In the afternoon the boys took us hunting near some ranges. Steve is a young man with a charismatic nature. He is a musician, a council member a staff member at the local school and a role model for the children. He is an educated man, but has done the hard Law too. However his intelligence is a bane, and his conflict between what he knows, is at war with what he knows once was. He works every day in the office and the school with non-Indigenous people, he is reconciled to the facts, however there is a pain in him that cries a silent river.

He explained to us how these ridges formed, 350 million years ago, the Devonian Reef holds fossils and mysteries that unlock the past and all this land was then under water. With ease he articulated how his dreaming explained the formation long before science existed. He expounded the similarities between law and evolution like a college professor. He pointed out the mudlark nest dreaming, and followed the song lines with his fingers across the vast ranges to our left. Ewan, Emily and I held our breath to hear his words over the purr of the engine and the crunching of Spinifex grass, as he guided us through the open plains with casual indifference, fearless of the country and sure of its every undulation. The massive range, like in a prehistoric movie, running against the screen of a bleached blue sky. Still, ancient, watching and waiting; a silent tower of infinite knowledge. We could feel the life he spoke of in them, that breathed us out into existence.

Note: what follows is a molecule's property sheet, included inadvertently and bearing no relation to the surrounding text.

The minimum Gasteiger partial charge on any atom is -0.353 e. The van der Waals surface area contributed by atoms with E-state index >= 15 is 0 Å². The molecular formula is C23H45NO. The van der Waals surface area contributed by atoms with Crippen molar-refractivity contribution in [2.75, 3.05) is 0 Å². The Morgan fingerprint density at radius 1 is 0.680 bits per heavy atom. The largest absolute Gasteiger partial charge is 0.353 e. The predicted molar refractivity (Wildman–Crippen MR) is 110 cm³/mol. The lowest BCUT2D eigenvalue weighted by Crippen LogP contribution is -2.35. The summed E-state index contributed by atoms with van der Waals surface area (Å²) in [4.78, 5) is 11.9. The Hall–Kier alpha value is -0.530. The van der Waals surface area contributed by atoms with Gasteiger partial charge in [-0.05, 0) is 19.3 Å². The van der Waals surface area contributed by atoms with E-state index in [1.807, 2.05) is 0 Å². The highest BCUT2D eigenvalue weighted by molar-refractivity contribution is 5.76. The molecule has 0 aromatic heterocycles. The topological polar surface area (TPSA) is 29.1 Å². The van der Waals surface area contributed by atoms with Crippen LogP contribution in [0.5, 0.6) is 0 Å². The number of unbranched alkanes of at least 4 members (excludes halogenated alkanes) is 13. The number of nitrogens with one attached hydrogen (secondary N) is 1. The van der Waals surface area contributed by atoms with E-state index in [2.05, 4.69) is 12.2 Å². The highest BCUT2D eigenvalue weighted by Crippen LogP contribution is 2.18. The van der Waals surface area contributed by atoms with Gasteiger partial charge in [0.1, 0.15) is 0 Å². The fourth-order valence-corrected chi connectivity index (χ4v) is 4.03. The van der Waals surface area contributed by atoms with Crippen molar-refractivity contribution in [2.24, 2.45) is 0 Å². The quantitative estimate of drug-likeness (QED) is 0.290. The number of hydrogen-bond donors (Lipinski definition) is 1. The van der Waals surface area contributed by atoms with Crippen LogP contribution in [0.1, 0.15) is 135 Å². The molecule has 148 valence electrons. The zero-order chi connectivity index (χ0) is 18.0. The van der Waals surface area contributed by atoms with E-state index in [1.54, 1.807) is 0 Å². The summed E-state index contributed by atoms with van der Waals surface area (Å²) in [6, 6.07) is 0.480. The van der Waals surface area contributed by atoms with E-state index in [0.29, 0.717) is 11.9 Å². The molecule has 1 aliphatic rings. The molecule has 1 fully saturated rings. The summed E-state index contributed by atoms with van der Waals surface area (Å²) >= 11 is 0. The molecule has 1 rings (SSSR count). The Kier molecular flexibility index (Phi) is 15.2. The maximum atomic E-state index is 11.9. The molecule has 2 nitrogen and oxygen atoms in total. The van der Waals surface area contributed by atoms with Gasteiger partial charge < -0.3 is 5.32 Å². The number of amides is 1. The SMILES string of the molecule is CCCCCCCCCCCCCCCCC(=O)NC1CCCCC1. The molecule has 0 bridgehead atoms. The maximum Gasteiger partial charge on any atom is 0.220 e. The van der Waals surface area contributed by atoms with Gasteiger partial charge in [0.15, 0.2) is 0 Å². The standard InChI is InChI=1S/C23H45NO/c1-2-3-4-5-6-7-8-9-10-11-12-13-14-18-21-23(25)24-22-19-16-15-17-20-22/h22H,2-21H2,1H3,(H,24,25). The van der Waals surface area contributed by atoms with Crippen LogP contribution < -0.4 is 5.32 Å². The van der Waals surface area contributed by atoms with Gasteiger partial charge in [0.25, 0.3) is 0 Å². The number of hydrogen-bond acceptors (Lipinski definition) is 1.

Communities are not a solution, the people still live in envy of their own land. Devoid of the right to hunt upon it, burn off, or even drive across some of it. Charged as burglars if they are caught behind a locked gate, and arson if they burn off. Steve must watch powerless, as thousands of cattle roam free in every direction around him, they trample the growth, foul the waterholes, and erode the soil which then blows away. They destroy the country under his nose and then the owners accuse him of being a nuisance?!

Prohibited from ancient cultural and environmental practice of burning off, under threat of tough arson laws, while all around him pastoralists leave their heavy and destructive ecological footprint with impunity. Do we think that the Steve’s of our modern world, educated under a western ideology, might not see the disparities. Pastoral lease and farming are more detrimental to the environment than mining, you don’t need to be a educated man to know that. We would have Steve conform to our ways, yet turn a blind eye on our folly. We are happy to worship a pagan god, a crucified man in agony on a cross, yet we would prevent him believing in Sprit Beings? Why are we so foolish? What have we lost that has made us so ignorant? Is it too late for us to change?